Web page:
Janette Rallison contacted me recently to ask if I’d be interested in reviewing her latest book, My Fairly Dangerous Godmother. This is the third in her My Fair Godmother series. When authors contact me, I basically feel like a rock star. Since I read Rallison’s My Fair Godmother several years ago, I relished the chance to read another of her books!
First of all, even if you haven’t read the first two books in the series, you can enjoy My Fairly Dangerous Godmother as a standalone novel. While I’ve read the first book, I haven’t read the second. I still fully enjoyed this latest edition, which I received in exchange for my review.
Some people bomb auditions. Sadie Ramirez throws up during her tryouts on TV show America's Top Talent. Her performance is so bad, it earns her a fairy godmother through the Magical Alliance's Pitiful Damsel Outreach Program.
Except Chrysanthemum Everstar is not a fairy godmother; she is a fair godmother. She is still in training, which leads to some hilariously disastrous results.
This is the basic premise of My Fairly Dangerous Godmother, but it barely scratches the surface of the novel. Sadie ends up in her own version of “The Little Mermaid,” with her favorite pop star unwittingly cast in the role of the human prince. Another wish gone awry transports them to “The 12 Dancing Princesses.”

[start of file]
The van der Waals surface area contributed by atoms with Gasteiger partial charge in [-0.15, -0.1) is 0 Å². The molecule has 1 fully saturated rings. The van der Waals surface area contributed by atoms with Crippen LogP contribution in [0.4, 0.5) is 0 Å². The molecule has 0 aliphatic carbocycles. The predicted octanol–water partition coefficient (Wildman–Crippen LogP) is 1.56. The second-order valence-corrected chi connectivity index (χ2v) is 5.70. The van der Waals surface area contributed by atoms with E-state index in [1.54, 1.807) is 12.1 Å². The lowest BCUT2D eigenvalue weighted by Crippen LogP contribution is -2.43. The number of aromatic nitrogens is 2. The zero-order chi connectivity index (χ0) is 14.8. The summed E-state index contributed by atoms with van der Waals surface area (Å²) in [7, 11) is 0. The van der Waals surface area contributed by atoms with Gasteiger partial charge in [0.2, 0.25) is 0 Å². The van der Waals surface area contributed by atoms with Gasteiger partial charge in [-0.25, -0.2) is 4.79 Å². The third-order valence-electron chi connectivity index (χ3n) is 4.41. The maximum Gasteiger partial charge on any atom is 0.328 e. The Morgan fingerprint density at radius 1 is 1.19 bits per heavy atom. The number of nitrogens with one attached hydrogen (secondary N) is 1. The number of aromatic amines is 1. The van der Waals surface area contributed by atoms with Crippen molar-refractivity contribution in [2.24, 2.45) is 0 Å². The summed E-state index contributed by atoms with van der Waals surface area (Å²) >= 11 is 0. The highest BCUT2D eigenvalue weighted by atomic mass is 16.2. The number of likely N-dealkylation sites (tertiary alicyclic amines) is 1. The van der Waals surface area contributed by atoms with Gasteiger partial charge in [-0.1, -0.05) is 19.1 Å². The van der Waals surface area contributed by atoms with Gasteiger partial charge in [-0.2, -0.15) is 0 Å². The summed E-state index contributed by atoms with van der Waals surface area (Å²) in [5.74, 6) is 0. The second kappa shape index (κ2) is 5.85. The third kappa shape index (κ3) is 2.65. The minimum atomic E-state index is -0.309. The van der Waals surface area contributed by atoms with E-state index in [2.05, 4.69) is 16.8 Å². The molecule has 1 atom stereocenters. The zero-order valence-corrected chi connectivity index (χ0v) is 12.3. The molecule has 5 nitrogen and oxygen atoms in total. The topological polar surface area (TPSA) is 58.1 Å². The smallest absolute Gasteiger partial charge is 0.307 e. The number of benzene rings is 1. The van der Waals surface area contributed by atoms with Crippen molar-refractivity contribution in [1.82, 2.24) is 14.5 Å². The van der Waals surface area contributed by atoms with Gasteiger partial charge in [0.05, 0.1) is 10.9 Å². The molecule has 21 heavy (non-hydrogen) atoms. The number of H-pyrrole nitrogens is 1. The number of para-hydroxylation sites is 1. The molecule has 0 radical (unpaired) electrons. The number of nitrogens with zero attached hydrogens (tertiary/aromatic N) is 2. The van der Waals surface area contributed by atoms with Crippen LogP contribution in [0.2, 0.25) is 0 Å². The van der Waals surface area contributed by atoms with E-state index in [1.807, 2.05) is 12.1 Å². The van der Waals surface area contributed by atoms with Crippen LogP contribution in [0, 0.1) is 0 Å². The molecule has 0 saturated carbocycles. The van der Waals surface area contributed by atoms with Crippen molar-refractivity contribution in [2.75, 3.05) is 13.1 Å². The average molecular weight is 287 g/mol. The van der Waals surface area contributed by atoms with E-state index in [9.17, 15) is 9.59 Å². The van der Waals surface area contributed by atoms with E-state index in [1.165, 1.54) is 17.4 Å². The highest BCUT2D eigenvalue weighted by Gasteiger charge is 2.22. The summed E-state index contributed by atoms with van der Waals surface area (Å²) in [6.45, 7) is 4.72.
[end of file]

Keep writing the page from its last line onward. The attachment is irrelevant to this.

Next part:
Even with all the magical hijinks, the true beauty of this book is Sadie’s coming-of-age story. She
develops confidence in who she is and what she wants in life, while also realizing there are more singing end goals than becoming famous.
I also recently reread Views from the Depths, a collection of short stories by Jessica Grey. She retells four classic fairy tales:
"The Little Mermaid"
"Snow White and the 7 Dwarves"
"The 12 Dancing Princesses"
"Beauty and the Beast"
Grey retells each fairy tale from multiple points-of-view, with each fairy tale including at least one twist from standard adaptations. Each story is hauntingly beautiful, and not all of them end with a “Happily Ever After.”
My favorite of the four is Grey’s version of "Snow White." Few of the characters are anything like I’d expect, which makes it all the more magical.
What fairy tale books have you read recently? What should I read next? Remember, a fairy tale book
reviewer is a lot like a fairy. I don’t need applause to live, but I do need comments!
Brita Long is a francophile feminist living out her own fairy tale with her husband in Ohio. You can find her online at bellebrita.com, where she writes about her faith, books, and her life as a southern belle in the Midwest.